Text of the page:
Back in the ’90s, sports games, at their best, were loose representations of the sport they were trying to emulate. And while they weren’t as realistic as today’s spots games, they were still very enjoyable to many people, regardless of their reverence toward the particular sport. Many might remember NBA Jam as just another popular mid-’90s arcade game, but it was more than that. Its over-the-top style and abrasive vibrato became the template other classic arcade franchises would follow for many years, like the NFL Blitz series. But alas, as better physics technology started being implemented into video games, and once sports-centered video-game developers like EA Sports started calling its games “sports simulations,” you knew a generational shift toward realism had occurred, making the arcade sports game a casualty of video-game evolution. However, over the last few years, the pendulum seems to have shifted once again, this time away from realism and back to arcade-like sensibilities.
With the Nintendo Wii over the past few years evangelizing the game-design theory of playability over fidelity, it’s no surprise that EA Sports decided to once again resurrect the classic basketball franchise. NBA Jam for the Nintendo Wii is essentially identical to the series original, right down to the iconic voice announcer: It’s the same two-on-two basketball game that was released a decade ago, and with the same in-game rules (e.g. hit three shots in a row and you are on fire)—even with the same hidden characters (you can be both Bill and Hilary Clinton). EA Sports went with the smart game-design choice of “if it ain’t broke, don’t fix it,” but that doesn’t necessarily mean the game is a straight-up copy of the original.
These boss battles do bring much-needed variety to the game, but they can be frustratingly hard at times, taking away from the game’s overall enjoyment.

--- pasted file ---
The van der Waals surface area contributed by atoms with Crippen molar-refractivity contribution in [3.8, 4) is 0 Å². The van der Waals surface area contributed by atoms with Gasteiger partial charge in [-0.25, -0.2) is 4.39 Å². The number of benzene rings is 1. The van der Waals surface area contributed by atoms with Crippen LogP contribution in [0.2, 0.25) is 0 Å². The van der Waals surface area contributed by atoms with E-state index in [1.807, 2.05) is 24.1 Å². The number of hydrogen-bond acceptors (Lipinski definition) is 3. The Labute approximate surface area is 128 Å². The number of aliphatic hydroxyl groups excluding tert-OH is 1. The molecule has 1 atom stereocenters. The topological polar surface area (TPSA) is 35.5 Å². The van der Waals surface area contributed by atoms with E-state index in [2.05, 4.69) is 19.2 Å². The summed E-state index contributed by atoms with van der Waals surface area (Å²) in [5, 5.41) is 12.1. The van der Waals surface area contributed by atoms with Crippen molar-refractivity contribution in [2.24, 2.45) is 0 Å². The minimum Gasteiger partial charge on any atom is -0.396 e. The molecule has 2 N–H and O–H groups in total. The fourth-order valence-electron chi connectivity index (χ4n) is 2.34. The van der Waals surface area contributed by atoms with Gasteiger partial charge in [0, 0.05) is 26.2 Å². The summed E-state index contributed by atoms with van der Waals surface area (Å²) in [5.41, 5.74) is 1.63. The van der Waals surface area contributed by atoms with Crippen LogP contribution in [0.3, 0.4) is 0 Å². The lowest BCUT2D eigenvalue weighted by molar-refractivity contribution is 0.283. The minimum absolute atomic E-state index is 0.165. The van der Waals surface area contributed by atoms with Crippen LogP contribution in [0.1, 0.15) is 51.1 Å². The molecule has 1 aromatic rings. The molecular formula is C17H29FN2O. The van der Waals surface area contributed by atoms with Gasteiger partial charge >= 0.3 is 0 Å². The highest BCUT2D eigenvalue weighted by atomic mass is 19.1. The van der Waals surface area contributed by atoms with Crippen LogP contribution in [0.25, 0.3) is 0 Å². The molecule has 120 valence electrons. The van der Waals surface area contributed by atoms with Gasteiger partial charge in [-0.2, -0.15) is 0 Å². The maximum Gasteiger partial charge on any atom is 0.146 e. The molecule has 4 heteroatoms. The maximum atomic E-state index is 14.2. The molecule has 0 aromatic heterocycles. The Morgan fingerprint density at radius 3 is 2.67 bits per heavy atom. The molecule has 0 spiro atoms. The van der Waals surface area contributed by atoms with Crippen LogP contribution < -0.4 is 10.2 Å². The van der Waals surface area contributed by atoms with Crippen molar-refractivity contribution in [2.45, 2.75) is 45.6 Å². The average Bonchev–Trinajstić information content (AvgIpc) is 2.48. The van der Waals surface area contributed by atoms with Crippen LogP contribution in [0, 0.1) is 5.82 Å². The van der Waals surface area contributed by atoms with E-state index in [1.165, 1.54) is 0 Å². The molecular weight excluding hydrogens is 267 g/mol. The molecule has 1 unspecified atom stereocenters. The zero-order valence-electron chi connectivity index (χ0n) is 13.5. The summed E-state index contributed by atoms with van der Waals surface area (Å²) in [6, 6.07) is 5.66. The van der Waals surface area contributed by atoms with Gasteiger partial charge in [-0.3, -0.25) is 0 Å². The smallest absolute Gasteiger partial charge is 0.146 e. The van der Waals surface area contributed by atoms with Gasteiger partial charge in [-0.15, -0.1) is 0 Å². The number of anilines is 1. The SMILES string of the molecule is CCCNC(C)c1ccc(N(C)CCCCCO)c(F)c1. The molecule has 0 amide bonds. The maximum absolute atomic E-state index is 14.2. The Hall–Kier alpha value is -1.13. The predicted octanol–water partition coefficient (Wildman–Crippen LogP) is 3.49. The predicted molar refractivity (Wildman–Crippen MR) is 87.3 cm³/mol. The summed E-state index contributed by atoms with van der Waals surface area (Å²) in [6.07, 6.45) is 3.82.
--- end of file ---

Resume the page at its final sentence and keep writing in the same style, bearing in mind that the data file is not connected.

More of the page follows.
Geared toward variation, a new Remix Mode adds a few wrinkles to the gameplay: The traditional two-on-two basketball game can be played with various power-ups on the floor and the first team to break the backboard wins the game. There’s also the introduction of boss battles, which have a very unique play mechanic and tend to stray away a bit from the classic NBA Jam formula. This particular mode seems to hark back to the Jordan vs. Bird game on the original NES, with you playing one-on-one against other legends like Magic Johnson or Dominique Wilkinson in a third-person overhead perspective. These boss battles do bring much-needed variety to the game, but they can be frustratingly hard at times, taking away from the game’s overall enjoyment.
The experience you can have with NBA Jam changes greatly depending on your controller preferences: Wiimote/numchuck combination or classic controller. Playing NBA Jam on the classic controller brings flashes of nostalgia back for anyone who had originally played the game on the Super Nintendo, while playing with the Wiimote/numchuck combination creates an experience similar to that of other EA Sports franchises (like Madden and FIFA Soccer) that have been ported over to the Wii. I’m not the biggest fan of the system’s waggle controls, but the gesture-based control system is quite satisfying when pulled off correctly. So the answer of which controls are optimal for the game is inconsequential, because it entirely depends on what you want your NBA Jam experience to be. Opt for the classic controller if you’re chasing after a nostalgia kick, or the Wiimote/numchuck combo if you want a more “interactive” experience.” Whatever you chose, NBA Jam is as fun now as it was on old arcade machines.